Covering 17 miles and over 4800 feet of elevation gain, hiking the South Kaibab to Bright Angel Trail to the bottom of the Grand Canyon in one day is easily the hardest but most rewarding hiking experience of our lives. This epic south rim to south rim hike starts down the South Kaibab trail before leveling off briefly, crossing the Colorado River and finishing with a brutal 9 mile ascent up the Bright Angel Trail back to the rim. In this article, we will cover how to safely hike to the bottom of the Grand Canyon in one day or as a two day backpacking trip.

The sun peaks out from behind the clouds over the Grand Canyon on the Bright Angel Trail

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Article Contents

Views of the Grand Canyon looming above from the bottom

Grand Canyon South Kaibab to Bright Angel Trail Hike

  • Total time | 7 – 12 hours
  • Total Cost | Grand Canyon National Park charges a $35 per vehicle entrance fee, or covered with the America the Beautiful Pass.
  • Hiking distance | 17 miles
  • Elevation gain from canyon to rim | 4800 feet
  • Epic-ness rating | 10
  • Difficulty | Strenuous

Find this hike on AllTrails: South Kaibab, Phantom Ranch, & Bright Angel Trail

This hike to the bottom of the Grand Canyon combines two trails: the South Kaibab Trail and Bright Angel Trail, for a total distance of 17 miles and 4800 feet of elevation gain, making it a very strenuous day hike.

The Grand Canyon South Rim

Seeing the Grand Canyon for the first time is a magical experience. The disorienting vantage point of peering over the rim into the sheer vastness of the canyon is indescribable.

For a few moments, your mind will be completely enthralled by the view in front of you. But shortly, you will be brought back to earth with an accidental bump from a fellow tourist, the whine of a young child, or the incessant jostling for prime picture-taking real estate.

Solitude is hard to find along the south rim of the Grand Canyon.

In fact, the number of people around may make you feel like you are in Disney World or Times Square – not an ideal environment to enjoy perhaps the United States’ most beautiful geological formation.

And while there is nothing wrong with the easy accessibility of the Grand Canyon, if you are like us, you need to get out of the crowd and experience the Canyon the way it was supposed to be seen – from inside.

Why should you hike the South Kaibab to Bright Angel Trail

Hiking the Grand Canyon South Rim-to-Rim (down the South Kaibab trail and up the Bright Angel trail) gives you a more holistic experience of the Canyon, allows you to have some solitude in this magical place, and is doable in one day.

More so, a trip to the Grand Canyon would not be complete without crossing the unstoppable force of nature that carved the giant hole in the ground – the Colorado River.

When we were planning our trip, we knew we wanted to hike to the bottom of the Grand Canyon and cross the Colorado River.

Due to unexpected changes in our plans, we couldn’t get a permit to camp at the bottom of the canyon, so we decided to go all in on this challenging 17-mile hike. And it was worth every step!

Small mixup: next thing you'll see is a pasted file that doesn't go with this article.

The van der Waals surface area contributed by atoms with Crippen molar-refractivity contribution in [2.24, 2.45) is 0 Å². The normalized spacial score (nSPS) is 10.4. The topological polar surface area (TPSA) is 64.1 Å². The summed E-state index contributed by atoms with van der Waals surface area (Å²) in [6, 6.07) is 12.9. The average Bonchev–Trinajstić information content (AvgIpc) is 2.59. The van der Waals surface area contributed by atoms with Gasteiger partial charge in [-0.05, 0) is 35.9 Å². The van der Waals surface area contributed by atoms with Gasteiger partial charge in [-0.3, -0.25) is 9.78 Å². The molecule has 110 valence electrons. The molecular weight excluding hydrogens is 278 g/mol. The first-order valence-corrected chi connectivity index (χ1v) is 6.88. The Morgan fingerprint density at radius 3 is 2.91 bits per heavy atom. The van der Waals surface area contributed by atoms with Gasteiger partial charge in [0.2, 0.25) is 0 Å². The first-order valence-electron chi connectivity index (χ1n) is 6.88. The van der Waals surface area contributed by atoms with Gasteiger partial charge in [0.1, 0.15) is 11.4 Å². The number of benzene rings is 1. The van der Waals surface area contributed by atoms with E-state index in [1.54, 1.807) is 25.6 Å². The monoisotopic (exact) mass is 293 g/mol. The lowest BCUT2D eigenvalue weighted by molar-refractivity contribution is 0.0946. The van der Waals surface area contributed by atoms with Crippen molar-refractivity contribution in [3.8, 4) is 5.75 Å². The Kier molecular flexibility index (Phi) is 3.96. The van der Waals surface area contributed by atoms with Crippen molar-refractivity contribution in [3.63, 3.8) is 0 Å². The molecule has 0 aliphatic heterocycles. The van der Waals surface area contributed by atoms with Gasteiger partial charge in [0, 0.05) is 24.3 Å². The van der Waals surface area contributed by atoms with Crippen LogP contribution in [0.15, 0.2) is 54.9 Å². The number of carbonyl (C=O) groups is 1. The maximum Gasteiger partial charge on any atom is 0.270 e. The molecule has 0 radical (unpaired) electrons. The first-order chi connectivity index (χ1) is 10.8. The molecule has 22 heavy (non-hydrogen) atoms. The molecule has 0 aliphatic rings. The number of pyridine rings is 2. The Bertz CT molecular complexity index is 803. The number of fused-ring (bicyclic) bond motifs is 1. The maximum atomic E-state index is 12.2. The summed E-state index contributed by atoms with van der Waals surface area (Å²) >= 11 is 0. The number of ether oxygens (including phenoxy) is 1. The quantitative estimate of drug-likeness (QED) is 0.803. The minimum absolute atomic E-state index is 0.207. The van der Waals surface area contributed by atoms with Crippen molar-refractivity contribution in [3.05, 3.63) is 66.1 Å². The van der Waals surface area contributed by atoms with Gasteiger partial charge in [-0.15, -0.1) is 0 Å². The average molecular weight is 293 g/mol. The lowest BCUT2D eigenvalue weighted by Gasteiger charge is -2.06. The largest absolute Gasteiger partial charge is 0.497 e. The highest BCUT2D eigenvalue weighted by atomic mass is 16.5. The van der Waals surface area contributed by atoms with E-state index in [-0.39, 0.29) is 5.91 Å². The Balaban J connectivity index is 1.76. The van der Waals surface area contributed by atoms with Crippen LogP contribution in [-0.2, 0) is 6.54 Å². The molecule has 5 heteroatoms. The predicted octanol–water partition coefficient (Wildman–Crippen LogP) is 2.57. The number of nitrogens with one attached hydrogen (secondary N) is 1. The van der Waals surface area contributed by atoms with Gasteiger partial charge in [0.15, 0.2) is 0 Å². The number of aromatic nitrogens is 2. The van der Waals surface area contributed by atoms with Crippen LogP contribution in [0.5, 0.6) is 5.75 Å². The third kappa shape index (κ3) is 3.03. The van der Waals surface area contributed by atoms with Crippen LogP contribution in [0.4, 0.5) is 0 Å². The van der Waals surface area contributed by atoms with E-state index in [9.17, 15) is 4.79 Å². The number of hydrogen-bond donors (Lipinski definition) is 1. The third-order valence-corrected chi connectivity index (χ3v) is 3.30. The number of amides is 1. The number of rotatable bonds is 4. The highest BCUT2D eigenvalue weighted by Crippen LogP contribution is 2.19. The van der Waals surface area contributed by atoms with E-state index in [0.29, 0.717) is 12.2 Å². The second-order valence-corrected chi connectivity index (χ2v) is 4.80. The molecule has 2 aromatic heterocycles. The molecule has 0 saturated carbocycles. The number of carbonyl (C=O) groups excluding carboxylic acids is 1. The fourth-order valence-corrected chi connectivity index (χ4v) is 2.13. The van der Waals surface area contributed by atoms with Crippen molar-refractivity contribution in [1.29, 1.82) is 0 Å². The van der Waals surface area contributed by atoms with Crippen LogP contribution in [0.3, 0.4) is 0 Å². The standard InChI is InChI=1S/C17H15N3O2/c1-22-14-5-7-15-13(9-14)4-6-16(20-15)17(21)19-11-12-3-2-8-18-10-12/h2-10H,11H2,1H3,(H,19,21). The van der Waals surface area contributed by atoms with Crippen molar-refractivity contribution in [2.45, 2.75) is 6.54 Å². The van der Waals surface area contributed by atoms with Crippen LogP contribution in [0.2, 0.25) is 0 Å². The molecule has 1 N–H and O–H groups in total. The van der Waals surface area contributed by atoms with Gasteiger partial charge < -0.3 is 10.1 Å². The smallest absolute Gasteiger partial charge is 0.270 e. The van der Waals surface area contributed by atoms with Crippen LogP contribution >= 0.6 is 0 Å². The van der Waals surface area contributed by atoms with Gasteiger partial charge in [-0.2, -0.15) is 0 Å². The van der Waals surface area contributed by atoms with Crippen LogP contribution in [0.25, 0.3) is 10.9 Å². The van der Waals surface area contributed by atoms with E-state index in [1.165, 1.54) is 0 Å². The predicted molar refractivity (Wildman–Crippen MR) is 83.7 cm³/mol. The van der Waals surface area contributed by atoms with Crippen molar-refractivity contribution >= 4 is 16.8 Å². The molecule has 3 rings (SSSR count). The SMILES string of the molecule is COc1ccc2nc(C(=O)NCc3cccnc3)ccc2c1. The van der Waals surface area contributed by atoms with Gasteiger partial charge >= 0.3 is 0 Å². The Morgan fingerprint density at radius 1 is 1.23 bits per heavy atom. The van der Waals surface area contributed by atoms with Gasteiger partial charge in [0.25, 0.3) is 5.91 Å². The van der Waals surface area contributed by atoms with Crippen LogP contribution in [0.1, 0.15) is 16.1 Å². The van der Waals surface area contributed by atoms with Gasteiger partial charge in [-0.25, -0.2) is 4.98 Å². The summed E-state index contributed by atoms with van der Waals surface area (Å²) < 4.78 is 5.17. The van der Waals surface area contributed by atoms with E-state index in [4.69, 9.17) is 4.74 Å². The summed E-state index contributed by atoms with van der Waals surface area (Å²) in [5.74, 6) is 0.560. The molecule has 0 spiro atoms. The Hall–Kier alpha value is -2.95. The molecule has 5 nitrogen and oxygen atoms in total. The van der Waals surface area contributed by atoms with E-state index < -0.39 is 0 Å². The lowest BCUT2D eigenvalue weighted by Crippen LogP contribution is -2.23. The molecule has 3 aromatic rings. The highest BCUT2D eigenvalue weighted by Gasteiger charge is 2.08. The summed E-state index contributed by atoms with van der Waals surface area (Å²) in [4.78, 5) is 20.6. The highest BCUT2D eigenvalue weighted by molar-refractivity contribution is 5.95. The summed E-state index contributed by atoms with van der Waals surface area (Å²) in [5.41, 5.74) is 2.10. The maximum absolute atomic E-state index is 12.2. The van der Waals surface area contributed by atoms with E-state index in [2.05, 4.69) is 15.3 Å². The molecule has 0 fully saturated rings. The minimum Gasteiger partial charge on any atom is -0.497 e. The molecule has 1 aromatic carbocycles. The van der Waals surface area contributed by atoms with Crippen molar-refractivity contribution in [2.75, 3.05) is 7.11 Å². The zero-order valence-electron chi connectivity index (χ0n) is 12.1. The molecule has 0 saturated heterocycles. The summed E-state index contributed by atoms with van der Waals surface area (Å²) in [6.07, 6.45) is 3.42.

If you’re an avid hiker, when visiting the Grand Canyon the hike to the bottom is a bucket list experience!

South Kaibab to Bright Angel Trail vs. Traditional Rim-to-Rim Hike

The traditional “Rim-to-Rim” hike to the bottom of the Grand Canyon starts at the North Rim and ends at the South Rim, a 22 to 24 mile one way trek that requires you to camp multiple nights in the canyon.

The South Kaibab to Bright Angel Trail hike covered in this article starts from one side of the South Rim, descends to the canyon floor, briefly crosses the Colorado River, and then ascends up another side of the South Rim.

There are a few advantages to this hike over the traditional Rim-to-Rim hike:

  • You can complete it as a day hike if you are an experienced hiker, or as a backpacking trip with one night camping.
  • The North Rim closes due to snow during the winter, early spring and late fall. The South Rim is always open. We were able to complete this hike in March.
  • It’s logistically less complicated. The North Rim is about a 4 hour drive from the South Rim. Since the traditional Rim-to-Rim hike starts at the North Rim and ends at the South Rim, it requires you to take a shuttle to the starting trailhead or back to your car at the end of the hike.

When is the best time to hike South Kaibab to Bright Angel trail

The best time to hike the South Kaibab to Bright Angel Trail is spring or fall. We hiked in mid-March and it was the perfect weather besides the rain and fog – not too cold and not dangerously hot.

In the winter, there is likely to be snow and ice, which can make the cliffside trail very treacherous. I would not attempt this hike in the winter.

Even in the spring, the trail near the rim was covered in ice, making it a bit unnerving given how close to the edge the trail leads.

In the summer, extreme temperatures and lack of shade can lead to heat exhaustion and dehydration. If you are planning to visit during the summer, do NOT attempt to complete this hike in one day.

Weather in the Grand Canyon

The weather around the Grand Canyon is difficult to predict and frequently changing. If you put Grand Canyon, Arizona into your weather app, you likely won’t get accurate forecasts – we were fooled by this!